• As it should be 1 year ago

        I agree in principle that cars need not be in the very center of the CBD. However for that to function, public transport would need to be seamless and car parks should be placed on the city outskirts to allow you to park and then head into the CBD from there. Seems a waste that much of the CBD is actually built for cars.

  5. Petr [email protected] 1 year ago

    We also need lane’s for mobility scooters. They can’t share the road with cars and trucks. They can’t ride partway on busses and trains, they should use bike lanes, but I fear bike riders won’t agree.
    Where do we draw the line on bikes ? I know many that would like to ride electric bikes on bike lanes, but due to age and/or infirmity, would only use fully electric drive. At slow speed.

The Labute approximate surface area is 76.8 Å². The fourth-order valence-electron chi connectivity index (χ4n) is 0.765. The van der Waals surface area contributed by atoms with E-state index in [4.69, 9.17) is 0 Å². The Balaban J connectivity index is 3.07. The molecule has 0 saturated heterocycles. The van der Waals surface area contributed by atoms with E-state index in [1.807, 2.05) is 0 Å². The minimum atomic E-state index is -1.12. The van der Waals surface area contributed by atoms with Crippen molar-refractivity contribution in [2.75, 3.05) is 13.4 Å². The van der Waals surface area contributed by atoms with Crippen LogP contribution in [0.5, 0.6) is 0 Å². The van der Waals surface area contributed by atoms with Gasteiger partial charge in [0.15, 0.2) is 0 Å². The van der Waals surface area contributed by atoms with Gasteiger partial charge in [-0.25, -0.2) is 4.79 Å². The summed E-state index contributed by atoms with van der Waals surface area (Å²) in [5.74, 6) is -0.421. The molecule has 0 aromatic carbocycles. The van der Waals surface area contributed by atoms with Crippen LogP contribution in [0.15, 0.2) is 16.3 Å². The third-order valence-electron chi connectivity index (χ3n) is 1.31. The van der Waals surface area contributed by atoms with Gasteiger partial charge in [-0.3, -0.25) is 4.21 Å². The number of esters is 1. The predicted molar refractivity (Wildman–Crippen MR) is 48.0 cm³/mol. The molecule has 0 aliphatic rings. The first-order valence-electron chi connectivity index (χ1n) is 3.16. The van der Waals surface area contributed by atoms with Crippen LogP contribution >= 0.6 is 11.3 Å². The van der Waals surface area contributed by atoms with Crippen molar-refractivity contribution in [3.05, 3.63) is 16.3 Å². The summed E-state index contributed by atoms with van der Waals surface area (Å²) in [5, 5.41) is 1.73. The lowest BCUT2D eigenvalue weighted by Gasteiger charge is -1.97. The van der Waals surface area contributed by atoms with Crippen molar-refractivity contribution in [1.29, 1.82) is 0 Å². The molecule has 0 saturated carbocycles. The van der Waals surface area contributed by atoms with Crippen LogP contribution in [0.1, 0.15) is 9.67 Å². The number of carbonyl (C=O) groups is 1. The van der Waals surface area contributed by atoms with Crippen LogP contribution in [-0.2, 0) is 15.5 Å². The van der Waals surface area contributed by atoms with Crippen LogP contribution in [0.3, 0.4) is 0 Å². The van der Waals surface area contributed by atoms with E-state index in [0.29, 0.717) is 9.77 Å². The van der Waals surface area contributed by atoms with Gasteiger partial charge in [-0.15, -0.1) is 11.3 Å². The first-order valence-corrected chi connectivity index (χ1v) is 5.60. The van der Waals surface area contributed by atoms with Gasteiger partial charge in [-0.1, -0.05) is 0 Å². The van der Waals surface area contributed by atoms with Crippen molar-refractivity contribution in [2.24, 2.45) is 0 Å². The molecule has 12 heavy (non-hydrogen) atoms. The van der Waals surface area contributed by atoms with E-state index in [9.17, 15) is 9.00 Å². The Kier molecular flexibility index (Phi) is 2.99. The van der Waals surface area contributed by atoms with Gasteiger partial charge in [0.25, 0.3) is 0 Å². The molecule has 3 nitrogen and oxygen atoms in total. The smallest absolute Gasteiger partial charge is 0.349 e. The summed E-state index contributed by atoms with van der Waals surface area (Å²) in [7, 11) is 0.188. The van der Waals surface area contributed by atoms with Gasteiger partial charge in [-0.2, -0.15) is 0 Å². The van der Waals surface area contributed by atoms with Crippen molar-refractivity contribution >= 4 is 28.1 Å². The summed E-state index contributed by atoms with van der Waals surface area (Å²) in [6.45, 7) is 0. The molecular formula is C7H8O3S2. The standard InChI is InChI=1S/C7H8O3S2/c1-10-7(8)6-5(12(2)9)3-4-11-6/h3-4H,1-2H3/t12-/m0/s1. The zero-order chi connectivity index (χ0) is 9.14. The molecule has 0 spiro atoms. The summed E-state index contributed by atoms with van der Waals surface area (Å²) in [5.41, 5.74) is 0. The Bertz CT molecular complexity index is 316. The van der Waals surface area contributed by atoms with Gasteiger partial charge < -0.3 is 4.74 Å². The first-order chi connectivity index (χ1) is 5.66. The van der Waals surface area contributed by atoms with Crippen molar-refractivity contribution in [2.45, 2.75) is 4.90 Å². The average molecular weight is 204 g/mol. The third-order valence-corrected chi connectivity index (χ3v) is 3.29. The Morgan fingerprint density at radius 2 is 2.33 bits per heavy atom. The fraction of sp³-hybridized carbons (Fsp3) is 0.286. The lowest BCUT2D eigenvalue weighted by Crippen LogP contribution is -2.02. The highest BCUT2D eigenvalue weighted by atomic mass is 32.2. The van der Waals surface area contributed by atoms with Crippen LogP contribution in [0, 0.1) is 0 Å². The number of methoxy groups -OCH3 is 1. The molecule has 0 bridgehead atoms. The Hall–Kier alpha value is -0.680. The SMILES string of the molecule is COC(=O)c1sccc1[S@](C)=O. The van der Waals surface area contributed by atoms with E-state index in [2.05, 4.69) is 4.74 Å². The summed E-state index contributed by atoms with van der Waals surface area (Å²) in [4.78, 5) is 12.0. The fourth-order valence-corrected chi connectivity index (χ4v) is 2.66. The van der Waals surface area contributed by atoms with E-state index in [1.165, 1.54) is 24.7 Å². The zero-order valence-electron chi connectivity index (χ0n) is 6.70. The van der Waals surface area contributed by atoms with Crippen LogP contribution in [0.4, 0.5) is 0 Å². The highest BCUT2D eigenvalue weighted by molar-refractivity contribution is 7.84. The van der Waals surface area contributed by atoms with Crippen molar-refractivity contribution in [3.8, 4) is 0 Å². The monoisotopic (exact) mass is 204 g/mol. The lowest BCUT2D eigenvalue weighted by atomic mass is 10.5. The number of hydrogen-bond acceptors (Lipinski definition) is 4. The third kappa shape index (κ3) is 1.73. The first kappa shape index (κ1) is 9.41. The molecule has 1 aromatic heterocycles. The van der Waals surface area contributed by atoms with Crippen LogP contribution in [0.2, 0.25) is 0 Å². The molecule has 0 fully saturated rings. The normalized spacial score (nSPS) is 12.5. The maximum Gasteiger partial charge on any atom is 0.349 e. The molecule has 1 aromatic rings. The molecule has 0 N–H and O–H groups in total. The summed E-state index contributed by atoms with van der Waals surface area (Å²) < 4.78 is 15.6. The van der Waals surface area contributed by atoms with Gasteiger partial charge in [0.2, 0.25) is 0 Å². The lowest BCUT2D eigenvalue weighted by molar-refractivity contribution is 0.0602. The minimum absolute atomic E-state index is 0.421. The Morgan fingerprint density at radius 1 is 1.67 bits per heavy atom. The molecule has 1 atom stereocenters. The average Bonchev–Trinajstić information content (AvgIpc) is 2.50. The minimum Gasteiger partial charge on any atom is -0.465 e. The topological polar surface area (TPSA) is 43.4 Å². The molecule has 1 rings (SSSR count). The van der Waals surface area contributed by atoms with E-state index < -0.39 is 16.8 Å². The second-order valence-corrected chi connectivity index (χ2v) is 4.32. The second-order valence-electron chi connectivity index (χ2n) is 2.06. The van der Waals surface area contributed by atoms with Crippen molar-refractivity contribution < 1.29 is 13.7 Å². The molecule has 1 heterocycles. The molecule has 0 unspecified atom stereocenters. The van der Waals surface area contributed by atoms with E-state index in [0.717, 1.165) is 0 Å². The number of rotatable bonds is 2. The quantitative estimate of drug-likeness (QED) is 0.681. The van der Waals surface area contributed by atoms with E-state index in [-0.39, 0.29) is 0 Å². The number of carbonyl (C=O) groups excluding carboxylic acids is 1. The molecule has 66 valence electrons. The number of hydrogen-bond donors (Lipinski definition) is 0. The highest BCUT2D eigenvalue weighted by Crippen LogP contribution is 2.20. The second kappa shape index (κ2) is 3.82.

Car drivers pay the most for roads, if they stopped driving trucks would pay and all costs would escalate. Bike riders must contribute to building roads.

    • Rod 1 year ago

      Roads are no more expensive due to the space afforded to cyclists. Space currently available for parking could be reassigned for zero cost. Local roads are paid for via council rates. Country roads actually benefit from a sealed shoulder making it harder for water to get under the surface and increasing the safety margin for drivers.
      Cyclists don’t damage roads. The heavier the vehicle the more expensive the road with B Doubles and the like trebling the cost of roads.
      More cyclists mean less cars, means less need for car related transport. Fewer fuel trucks, fewer cars being ferried between cities, fewer tyres being transported etc.